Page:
Dabble. Dabble allows you to take a class in something you're interested in without the commitment of a large fee or an ongoing program. You like wine? Take a wine tasting class. One night only. Next week you want to learn how to use Photoshop? There is a class for that. Or, say you are an expert knitter and want to teach other people your mad skills. Dabble can set you up as a teacher within their network. I think the idea is terrific. Especially as someone living in a new city and looking for ways to socialize, I was immediately drawn to this concept.
But, the harsh reality is that even amazing ideas run into trouble. Dabble is not generating enough revenue to continue on with its current model. In the world of start-ups this happens all the time. But, and this is a big but, no one talks about it. Entrepreneurs face a great deal of pressure both externally (from investors, potential investors, family members, friends, advisers), and internally (from their own intense drive to be successful and to make all the sacrifices birthing your own business requires worth it). So, within the start-up community it's highly unusual to talk about potential failure, especially in a public forum.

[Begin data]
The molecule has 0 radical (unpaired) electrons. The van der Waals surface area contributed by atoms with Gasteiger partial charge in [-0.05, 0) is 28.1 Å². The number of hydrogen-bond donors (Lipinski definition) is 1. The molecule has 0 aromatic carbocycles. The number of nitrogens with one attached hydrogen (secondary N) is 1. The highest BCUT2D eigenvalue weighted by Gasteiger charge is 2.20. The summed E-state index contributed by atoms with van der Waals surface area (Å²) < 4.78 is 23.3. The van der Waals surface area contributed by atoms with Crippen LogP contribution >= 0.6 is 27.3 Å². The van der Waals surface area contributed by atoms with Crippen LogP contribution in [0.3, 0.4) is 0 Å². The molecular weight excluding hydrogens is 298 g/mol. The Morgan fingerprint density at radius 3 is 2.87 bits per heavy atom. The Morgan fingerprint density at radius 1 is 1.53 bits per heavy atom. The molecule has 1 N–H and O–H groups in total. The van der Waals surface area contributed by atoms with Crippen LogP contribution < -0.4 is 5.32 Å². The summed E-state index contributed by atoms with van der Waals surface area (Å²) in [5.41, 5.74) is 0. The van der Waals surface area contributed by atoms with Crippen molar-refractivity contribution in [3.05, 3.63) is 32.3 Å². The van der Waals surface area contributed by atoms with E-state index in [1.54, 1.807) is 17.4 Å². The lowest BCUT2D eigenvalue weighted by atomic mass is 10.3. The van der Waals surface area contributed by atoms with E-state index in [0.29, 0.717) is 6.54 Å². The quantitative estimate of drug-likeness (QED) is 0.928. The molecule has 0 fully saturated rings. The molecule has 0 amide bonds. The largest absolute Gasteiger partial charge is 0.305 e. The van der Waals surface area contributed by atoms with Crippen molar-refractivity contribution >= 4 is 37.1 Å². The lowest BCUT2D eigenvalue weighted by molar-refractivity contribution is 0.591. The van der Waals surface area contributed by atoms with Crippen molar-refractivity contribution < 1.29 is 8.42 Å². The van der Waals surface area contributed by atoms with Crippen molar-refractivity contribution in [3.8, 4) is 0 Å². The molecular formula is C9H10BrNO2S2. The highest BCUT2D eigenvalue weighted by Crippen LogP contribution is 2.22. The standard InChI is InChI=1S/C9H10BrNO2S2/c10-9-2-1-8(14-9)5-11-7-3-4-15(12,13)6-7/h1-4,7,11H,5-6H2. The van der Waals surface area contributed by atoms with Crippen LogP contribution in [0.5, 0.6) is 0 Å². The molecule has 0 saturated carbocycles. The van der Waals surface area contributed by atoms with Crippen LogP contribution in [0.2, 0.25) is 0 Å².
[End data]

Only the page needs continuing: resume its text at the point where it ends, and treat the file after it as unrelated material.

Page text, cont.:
This is where the fearlessness comes in. Erin, the co-founder of Dabble, and her partner have started a blog called "Thirty Days of Honesty" chronicling their 30 day journey to decide the fate of their company. I think this idea is brilliant and I have loved reading along (they are on day eleven), but it is also risky. What if a potential investor sees that the company is in a serious financial pickle? What if the teachers who teach with Dabble react poorly? What if the community of other entrepreneurs is critical of this move?
All the what-ifs are the things that stop us from being fearless, from being vulnerable. This is something I've been thinking a lot about after giving a lecture on the power of secrets. Frank Warren, the founder of Post Secret, articulates this idea beautifully (watch this second video) when he says that it's our secrets that connect us, that in being open and vulnerable we connect to our deepest humanity. This is true of life, and it is reflected in Erin's project. I admire her fearlessness and willingness to be vulnerable, to shut out the what-ifs because of a belief that pulling back the curtain might instead lead to a road of possibility. So, check out Erin's blog, think about Dabbling in something if they are in your city, and this weekend, be fearless.